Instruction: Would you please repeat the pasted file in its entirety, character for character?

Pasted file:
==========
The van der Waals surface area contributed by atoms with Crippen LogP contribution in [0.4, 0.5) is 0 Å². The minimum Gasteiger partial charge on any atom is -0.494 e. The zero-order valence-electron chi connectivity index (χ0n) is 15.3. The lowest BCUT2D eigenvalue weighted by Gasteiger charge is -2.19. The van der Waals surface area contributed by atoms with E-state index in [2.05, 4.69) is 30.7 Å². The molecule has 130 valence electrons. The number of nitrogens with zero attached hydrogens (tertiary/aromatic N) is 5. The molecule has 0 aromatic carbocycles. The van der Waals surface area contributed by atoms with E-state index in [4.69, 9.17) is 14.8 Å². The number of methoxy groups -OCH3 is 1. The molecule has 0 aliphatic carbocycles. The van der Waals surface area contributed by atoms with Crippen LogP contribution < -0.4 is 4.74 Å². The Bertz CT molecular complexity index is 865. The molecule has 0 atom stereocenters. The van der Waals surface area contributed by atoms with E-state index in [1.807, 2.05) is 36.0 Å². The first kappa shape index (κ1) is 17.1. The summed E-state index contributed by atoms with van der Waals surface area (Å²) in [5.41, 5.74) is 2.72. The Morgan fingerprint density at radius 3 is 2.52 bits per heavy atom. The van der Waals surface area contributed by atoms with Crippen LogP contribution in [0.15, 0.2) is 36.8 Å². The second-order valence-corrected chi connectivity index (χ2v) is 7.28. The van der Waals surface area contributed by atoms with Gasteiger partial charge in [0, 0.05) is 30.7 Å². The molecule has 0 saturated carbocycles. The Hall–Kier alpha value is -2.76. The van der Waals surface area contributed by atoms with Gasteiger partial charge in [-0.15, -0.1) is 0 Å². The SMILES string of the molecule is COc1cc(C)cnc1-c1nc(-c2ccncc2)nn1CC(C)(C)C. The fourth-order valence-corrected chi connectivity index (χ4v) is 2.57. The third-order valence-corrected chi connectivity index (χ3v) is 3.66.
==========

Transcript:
The van der Waals surface area contributed by atoms with Crippen LogP contribution in [0.4, 0.5) is 0 Å². The minimum Gasteiger partial charge on any atom is -0.494 e. The zero-order valence-electron chi connectivity index (χ0n) is 15.3. The lowest BCUT2D eigenvalue weighted by Gasteiger charge is -2.19. The van der Waals surface area contributed by atoms with E-state index in [2.05, 4.69) is 30.7 Å². The molecule has 130 valence electrons. The number of nitrogens with zero attached hydrogens (tertiary/aromatic N) is 5. The molecule has 0 aromatic carbocycles. The van der Waals surface area contributed by atoms with E-state index in [4.69, 9.17) is 14.8 Å². The number of methoxy groups -OCH3 is 1. The molecule has 0 aliphatic carbocycles. The van der Waals surface area contributed by atoms with Crippen LogP contribution < -0.4 is 4.74 Å². The Bertz CT molecular complexity index is 865. The molecule has 0 atom stereocenters. The van der Waals surface area contributed by atoms with E-state index in [1.807, 2.05) is 36.0 Å². The first kappa shape index (κ1) is 17.1. The summed E-state index contributed by atoms with van der Waals surface area (Å²) in [5.41, 5.74) is 2.72. The Morgan fingerprint density at radius 3 is 2.52 bits per heavy atom. The van der Waals surface area contributed by atoms with Crippen LogP contribution in [0.15, 0.2) is 36.8 Å². The second-order valence-corrected chi connectivity index (χ2v) is 7.28. The van der Waals surface area contributed by atoms with Gasteiger partial charge in [0, 0.05) is 30.7 Å². The molecule has 0 saturated carbocycles. The Hall–Kier alpha value is -2.76. The van der Waals surface area contributed by atoms with Gasteiger partial charge in [-0.15, -0.1) is 0 Å². The SMILES string of the molecule is COc1cc(C)cnc1-c1nc(-c2ccncc2)nn1CC(C)(C)C. The fourth-order valence-corrected chi connectivity index (χ4v) is 2.57. The third-order valence-corrected chi connectivity index (χ3v) is 3.66.